(Same individual observed by Mike W.)
crossing pedestrian path
"Found April 15, 2015. 8 inches long!" - Heather Haaga
Observation and photos by Heather Haaga, sent to firstname.lastname@example.org.
It was dead, and its tail was cut off.
There was a thick and misty overcast in the morning, and while I had been relaying bundles of dead grass from a large mound and into my yard waste can, I caught sight of a small tail slithering its way into the deeper layers of the grass mound. I grabbed a couple of empty dog treat containers (measure 17x9.5 cm at the base) to catch them for photos, and when I pulled another layer of grass back, I was surprised to find two Southern Alligator Lizards (a male (with a complete tail) and female (with a regenerating tail)), with the male firmly gripping the female by the back of her head and trying to drag her deeper into cover. I had attempted to corral them both into the container in hopes that I could photograph them in the act, but the male released her when I finally corralled him into a container, and I caught her a few seconds later.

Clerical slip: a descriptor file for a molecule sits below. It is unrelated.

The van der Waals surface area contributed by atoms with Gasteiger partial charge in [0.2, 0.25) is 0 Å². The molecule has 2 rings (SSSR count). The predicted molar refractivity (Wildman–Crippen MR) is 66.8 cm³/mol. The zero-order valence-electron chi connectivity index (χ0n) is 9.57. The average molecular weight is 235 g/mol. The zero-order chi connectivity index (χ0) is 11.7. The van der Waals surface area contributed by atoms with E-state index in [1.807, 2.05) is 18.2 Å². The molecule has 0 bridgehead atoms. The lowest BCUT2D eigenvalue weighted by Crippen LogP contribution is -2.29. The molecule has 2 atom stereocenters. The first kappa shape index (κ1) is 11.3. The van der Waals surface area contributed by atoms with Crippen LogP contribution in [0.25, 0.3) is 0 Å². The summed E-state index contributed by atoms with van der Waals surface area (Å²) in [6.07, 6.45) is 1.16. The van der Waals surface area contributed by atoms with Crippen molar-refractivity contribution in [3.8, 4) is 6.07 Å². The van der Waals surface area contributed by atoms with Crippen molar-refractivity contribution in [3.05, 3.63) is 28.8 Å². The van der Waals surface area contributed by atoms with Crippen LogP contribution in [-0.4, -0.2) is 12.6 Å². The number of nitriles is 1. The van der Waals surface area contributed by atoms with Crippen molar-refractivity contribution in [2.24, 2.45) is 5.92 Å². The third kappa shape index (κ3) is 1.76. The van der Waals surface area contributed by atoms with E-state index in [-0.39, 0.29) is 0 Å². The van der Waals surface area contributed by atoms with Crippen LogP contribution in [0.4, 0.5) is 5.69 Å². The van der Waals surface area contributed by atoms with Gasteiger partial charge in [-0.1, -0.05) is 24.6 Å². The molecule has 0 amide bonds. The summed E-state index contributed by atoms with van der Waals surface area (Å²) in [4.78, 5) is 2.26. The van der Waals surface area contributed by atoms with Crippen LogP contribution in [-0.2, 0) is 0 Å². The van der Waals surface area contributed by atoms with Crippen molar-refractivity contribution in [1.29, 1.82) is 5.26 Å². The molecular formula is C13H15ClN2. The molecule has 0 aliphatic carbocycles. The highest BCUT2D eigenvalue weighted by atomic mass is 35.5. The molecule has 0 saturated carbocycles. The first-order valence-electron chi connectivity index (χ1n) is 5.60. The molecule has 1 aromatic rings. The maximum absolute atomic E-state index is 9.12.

They were eventually released near where I found them.
Anguidae is a large and diverse family of lizards native to the northern hemisphere. The group includes the slowworms, glass lizards, and alligator lizards, among others. Anguidae is divided into three subfamilies and contains 94 species in eight genera. They have hard osteoderms beneath their scales, and many of the species have reduced or absent limbs, giving them a snake-like appearance, although others are fully limbed.